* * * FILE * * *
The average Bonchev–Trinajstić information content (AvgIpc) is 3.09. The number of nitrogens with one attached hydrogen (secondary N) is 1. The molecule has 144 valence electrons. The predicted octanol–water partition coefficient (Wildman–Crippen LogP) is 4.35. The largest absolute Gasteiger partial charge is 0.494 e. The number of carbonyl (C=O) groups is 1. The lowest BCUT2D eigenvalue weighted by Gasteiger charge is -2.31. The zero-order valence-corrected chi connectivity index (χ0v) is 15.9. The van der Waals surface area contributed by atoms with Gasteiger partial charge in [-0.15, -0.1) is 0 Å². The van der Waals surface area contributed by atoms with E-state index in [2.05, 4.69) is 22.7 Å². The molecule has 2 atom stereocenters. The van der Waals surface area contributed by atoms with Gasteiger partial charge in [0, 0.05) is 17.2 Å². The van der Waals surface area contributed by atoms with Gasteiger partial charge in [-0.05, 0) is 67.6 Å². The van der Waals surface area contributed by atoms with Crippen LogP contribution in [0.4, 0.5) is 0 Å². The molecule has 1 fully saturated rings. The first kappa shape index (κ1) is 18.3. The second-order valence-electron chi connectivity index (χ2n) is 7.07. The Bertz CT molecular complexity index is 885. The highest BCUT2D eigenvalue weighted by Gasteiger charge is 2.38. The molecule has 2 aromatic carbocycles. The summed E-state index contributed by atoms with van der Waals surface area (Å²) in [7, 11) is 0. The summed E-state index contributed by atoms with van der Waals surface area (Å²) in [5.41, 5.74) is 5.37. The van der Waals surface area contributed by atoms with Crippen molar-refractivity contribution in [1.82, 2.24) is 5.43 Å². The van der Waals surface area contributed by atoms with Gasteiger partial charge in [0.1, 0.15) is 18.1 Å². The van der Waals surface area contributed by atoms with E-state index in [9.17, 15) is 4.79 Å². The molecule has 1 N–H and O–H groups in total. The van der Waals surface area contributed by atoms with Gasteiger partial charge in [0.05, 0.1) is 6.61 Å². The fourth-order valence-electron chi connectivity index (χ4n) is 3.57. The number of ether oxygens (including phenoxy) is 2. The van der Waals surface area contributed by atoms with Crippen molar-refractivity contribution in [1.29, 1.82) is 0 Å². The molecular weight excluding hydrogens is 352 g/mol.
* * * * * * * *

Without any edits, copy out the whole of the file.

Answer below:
The average Bonchev–Trinajstić information content (AvgIpc) is 3.09. The number of nitrogens with one attached hydrogen (secondary N) is 1. The molecule has 144 valence electrons. The predicted octanol–water partition coefficient (Wildman–Crippen LogP) is 4.35. The largest absolute Gasteiger partial charge is 0.494 e. The number of carbonyl (C=O) groups is 1. The lowest BCUT2D eigenvalue weighted by Gasteiger charge is -2.31. The zero-order valence-corrected chi connectivity index (χ0v) is 15.9. The van der Waals surface area contributed by atoms with Gasteiger partial charge in [-0.15, -0.1) is 0 Å². The van der Waals surface area contributed by atoms with E-state index in [2.05, 4.69) is 22.7 Å². The molecule has 2 atom stereocenters. The van der Waals surface area contributed by atoms with Gasteiger partial charge in [0, 0.05) is 17.2 Å². The van der Waals surface area contributed by atoms with Gasteiger partial charge in [-0.05, 0) is 67.6 Å². The van der Waals surface area contributed by atoms with Crippen LogP contribution in [0.4, 0.5) is 0 Å². The molecule has 1 fully saturated rings. The first kappa shape index (κ1) is 18.3. The second-order valence-electron chi connectivity index (χ2n) is 7.07. The Bertz CT molecular complexity index is 885. The highest BCUT2D eigenvalue weighted by Gasteiger charge is 2.38. The molecule has 2 aromatic carbocycles. The summed E-state index contributed by atoms with van der Waals surface area (Å²) in [7, 11) is 0. The summed E-state index contributed by atoms with van der Waals surface area (Å²) in [5.41, 5.74) is 5.37. The van der Waals surface area contributed by atoms with Crippen molar-refractivity contribution in [1.82, 2.24) is 5.43 Å². The van der Waals surface area contributed by atoms with Gasteiger partial charge in [0.1, 0.15) is 18.1 Å². The van der Waals surface area contributed by atoms with E-state index in [9.17, 15) is 4.79 Å². The molecule has 1 N–H and O–H groups in total. The van der Waals surface area contributed by atoms with Gasteiger partial charge in [0.05, 0.1) is 6.61 Å². The fourth-order valence-electron chi connectivity index (χ4n) is 3.57. The number of ether oxygens (including phenoxy) is 2. The van der Waals surface area contributed by atoms with Crippen molar-refractivity contribution in [1.29, 1.82) is 0 Å². The molecular weight excluding hydrogens is 352 g/mol.